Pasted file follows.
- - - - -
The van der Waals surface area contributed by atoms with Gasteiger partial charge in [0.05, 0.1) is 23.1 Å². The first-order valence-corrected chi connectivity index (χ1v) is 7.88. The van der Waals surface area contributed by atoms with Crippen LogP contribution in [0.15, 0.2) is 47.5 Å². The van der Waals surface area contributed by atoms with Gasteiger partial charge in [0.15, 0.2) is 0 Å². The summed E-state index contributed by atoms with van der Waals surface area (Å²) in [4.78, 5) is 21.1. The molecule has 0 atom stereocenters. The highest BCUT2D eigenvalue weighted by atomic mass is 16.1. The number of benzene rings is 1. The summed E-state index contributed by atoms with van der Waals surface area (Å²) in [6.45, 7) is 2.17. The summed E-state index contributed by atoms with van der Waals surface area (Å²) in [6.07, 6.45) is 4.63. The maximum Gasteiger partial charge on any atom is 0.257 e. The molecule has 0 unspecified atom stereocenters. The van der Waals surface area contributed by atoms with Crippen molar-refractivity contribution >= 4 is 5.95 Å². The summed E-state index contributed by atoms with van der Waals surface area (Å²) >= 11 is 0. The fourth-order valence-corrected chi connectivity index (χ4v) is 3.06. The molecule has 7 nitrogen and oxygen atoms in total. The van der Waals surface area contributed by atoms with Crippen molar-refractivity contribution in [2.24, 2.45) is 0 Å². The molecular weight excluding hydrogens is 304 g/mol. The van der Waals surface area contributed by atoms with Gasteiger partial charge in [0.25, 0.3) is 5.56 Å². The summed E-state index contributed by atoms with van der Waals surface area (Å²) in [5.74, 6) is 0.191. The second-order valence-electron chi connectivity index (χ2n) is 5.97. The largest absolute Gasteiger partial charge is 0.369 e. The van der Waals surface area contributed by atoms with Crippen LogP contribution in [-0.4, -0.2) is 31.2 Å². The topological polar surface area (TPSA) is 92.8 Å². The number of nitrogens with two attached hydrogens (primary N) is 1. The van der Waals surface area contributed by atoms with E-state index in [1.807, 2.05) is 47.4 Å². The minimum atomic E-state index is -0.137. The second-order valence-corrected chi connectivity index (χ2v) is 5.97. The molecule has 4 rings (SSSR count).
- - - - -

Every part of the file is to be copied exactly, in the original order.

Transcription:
The van der Waals surface area contributed by atoms with Gasteiger partial charge in [0.05, 0.1) is 23.1 Å². The first-order valence-corrected chi connectivity index (χ1v) is 7.88. The van der Waals surface area contributed by atoms with Crippen LogP contribution in [0.15, 0.2) is 47.5 Å². The van der Waals surface area contributed by atoms with Gasteiger partial charge in [0.15, 0.2) is 0 Å². The summed E-state index contributed by atoms with van der Waals surface area (Å²) in [4.78, 5) is 21.1. The molecule has 0 atom stereocenters. The highest BCUT2D eigenvalue weighted by atomic mass is 16.1. The number of benzene rings is 1. The summed E-state index contributed by atoms with van der Waals surface area (Å²) in [6.45, 7) is 2.17. The summed E-state index contributed by atoms with van der Waals surface area (Å²) in [6.07, 6.45) is 4.63. The maximum Gasteiger partial charge on any atom is 0.257 e. The molecule has 0 unspecified atom stereocenters. The van der Waals surface area contributed by atoms with Crippen molar-refractivity contribution >= 4 is 5.95 Å². The summed E-state index contributed by atoms with van der Waals surface area (Å²) >= 11 is 0. The fourth-order valence-corrected chi connectivity index (χ4v) is 3.06. The molecule has 7 nitrogen and oxygen atoms in total. The van der Waals surface area contributed by atoms with Crippen molar-refractivity contribution in [2.24, 2.45) is 0 Å². The molecular weight excluding hydrogens is 304 g/mol. The van der Waals surface area contributed by atoms with Gasteiger partial charge in [0.25, 0.3) is 5.56 Å². The summed E-state index contributed by atoms with van der Waals surface area (Å²) in [5.74, 6) is 0.191. The second-order valence-electron chi connectivity index (χ2n) is 5.97. The largest absolute Gasteiger partial charge is 0.369 e. The van der Waals surface area contributed by atoms with Crippen LogP contribution in [-0.4, -0.2) is 31.2 Å². The topological polar surface area (TPSA) is 92.8 Å². The number of nitrogens with two attached hydrogens (primary N) is 1. The van der Waals surface area contributed by atoms with E-state index in [1.807, 2.05) is 47.4 Å². The minimum atomic E-state index is -0.137. The second-order valence-corrected chi connectivity index (χ2v) is 5.97. The molecule has 4 rings (SSSR count).